Once you know what you like, you need to arrive at your race ready to fill your special needs bags with what you know and love and trust. The morning of the race, you'll put that food in each bag and carry it to the start. There will be a drop area for bike special needs and run special needs.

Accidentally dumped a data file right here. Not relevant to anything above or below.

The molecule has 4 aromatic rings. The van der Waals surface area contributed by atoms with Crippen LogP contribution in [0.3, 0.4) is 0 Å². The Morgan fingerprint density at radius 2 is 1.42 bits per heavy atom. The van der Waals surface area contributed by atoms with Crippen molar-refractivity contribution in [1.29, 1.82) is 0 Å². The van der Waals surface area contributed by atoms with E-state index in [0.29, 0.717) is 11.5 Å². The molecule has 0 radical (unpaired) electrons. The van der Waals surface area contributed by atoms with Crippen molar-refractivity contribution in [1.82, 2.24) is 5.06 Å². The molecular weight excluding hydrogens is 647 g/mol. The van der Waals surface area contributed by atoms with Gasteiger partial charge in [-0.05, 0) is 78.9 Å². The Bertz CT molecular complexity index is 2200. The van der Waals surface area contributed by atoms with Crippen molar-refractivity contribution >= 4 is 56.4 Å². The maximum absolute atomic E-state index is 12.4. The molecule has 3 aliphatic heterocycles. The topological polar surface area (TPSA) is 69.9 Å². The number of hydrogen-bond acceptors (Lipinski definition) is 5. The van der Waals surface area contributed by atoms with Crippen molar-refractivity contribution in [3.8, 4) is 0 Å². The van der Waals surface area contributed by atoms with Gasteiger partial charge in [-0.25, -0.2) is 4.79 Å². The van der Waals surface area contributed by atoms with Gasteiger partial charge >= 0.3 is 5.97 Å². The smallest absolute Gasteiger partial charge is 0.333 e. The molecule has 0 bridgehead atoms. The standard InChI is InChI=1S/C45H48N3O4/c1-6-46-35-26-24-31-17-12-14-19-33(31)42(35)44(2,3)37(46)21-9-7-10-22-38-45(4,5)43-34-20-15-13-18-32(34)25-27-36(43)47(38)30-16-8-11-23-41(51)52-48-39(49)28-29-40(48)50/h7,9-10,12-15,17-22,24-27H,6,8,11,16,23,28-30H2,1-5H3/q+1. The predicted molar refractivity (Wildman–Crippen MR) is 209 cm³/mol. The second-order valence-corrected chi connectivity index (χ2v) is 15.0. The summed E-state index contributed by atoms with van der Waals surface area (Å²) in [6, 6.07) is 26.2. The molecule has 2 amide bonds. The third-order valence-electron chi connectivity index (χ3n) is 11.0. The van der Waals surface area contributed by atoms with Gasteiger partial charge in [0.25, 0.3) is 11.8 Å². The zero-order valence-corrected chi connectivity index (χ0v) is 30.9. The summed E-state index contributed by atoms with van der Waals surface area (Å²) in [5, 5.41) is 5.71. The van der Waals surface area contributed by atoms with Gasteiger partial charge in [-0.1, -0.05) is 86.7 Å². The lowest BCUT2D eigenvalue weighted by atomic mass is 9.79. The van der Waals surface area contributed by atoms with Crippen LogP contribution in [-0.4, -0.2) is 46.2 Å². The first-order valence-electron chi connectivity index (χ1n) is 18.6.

The bike special needs bag will be handed to you about midway through the bike. I say "about" because it isn't always midway. The race organizers strive to find a spot where the bikes are naturally slowed - up a small hill or at a turnaround. Spotters are positioned with radios and, when they see you coming, they radio ahead about 200m to warn the bag crew that your number is coming in. The bag crew sifts through the bags, finds yours, and as you pedal past, a volunteer extends your bag to you. Many riders can keep spinning easily as they sort through the bag and "holster" what they want and discard the rest. You are allowed to throw down bottles, wrappers and the bag itself if you are within 100m from the bag handoff or any aid station. If you toss farther away, it’s considered littering and you can be penalized for that. The system is brilliant, and it happens smoothly about 99% of the time.